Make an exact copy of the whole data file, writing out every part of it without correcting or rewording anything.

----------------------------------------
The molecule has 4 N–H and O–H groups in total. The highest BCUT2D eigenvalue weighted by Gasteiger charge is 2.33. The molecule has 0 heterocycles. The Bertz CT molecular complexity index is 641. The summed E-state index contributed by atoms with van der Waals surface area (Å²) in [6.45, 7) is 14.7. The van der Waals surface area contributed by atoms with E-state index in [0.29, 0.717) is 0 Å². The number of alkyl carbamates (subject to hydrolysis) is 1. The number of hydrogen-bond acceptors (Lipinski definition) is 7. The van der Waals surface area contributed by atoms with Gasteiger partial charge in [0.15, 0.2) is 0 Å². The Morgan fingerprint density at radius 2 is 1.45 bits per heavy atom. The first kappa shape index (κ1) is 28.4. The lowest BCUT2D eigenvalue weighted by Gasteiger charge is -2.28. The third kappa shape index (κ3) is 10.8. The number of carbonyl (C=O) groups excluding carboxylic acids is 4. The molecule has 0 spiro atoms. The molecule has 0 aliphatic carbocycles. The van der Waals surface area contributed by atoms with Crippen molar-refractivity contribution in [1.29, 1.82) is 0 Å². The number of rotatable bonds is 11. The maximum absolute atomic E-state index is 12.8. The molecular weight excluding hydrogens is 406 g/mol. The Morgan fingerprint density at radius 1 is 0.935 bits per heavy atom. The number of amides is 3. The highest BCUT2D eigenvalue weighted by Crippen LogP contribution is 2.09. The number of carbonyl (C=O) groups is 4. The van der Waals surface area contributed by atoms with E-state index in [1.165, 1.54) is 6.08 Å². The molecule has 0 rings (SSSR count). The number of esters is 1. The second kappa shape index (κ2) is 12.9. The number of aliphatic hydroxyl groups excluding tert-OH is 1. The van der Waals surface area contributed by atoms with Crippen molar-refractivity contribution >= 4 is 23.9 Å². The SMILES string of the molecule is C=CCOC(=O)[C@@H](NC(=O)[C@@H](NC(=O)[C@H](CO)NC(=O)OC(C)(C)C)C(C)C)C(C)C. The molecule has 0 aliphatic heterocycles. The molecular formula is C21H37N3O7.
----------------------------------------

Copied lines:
The molecule has 4 N–H and O–H groups in total. The highest BCUT2D eigenvalue weighted by Gasteiger charge is 2.33. The molecule has 0 heterocycles. The Bertz CT molecular complexity index is 641. The summed E-state index contributed by atoms with van der Waals surface area (Å²) in [6.45, 7) is 14.7. The van der Waals surface area contributed by atoms with E-state index in [0.29, 0.717) is 0 Å². The number of alkyl carbamates (subject to hydrolysis) is 1. The number of hydrogen-bond acceptors (Lipinski definition) is 7. The van der Waals surface area contributed by atoms with Gasteiger partial charge in [0.15, 0.2) is 0 Å². The Morgan fingerprint density at radius 2 is 1.45 bits per heavy atom. The first kappa shape index (κ1) is 28.4. The lowest BCUT2D eigenvalue weighted by Gasteiger charge is -2.28. The third kappa shape index (κ3) is 10.8. The number of carbonyl (C=O) groups excluding carboxylic acids is 4. The molecule has 0 spiro atoms. The molecule has 0 aliphatic carbocycles. The van der Waals surface area contributed by atoms with Crippen molar-refractivity contribution in [1.29, 1.82) is 0 Å². The number of rotatable bonds is 11. The maximum absolute atomic E-state index is 12.8. The molecular weight excluding hydrogens is 406 g/mol. The Morgan fingerprint density at radius 1 is 0.935 bits per heavy atom. The number of amides is 3. The highest BCUT2D eigenvalue weighted by Crippen LogP contribution is 2.09. The number of carbonyl (C=O) groups is 4. The van der Waals surface area contributed by atoms with E-state index in [1.165, 1.54) is 6.08 Å². The molecule has 0 rings (SSSR count). The number of esters is 1. The second kappa shape index (κ2) is 12.9. The number of aliphatic hydroxyl groups excluding tert-OH is 1. The van der Waals surface area contributed by atoms with Crippen molar-refractivity contribution >= 4 is 23.9 Å². The SMILES string of the molecule is C=CCOC(=O)[C@@H](NC(=O)[C@@H](NC(=O)[C@H](CO)NC(=O)OC(C)(C)C)C(C)C)C(C)C. The molecule has 0 aliphatic heterocycles. The molecular formula is C21H37N3O7.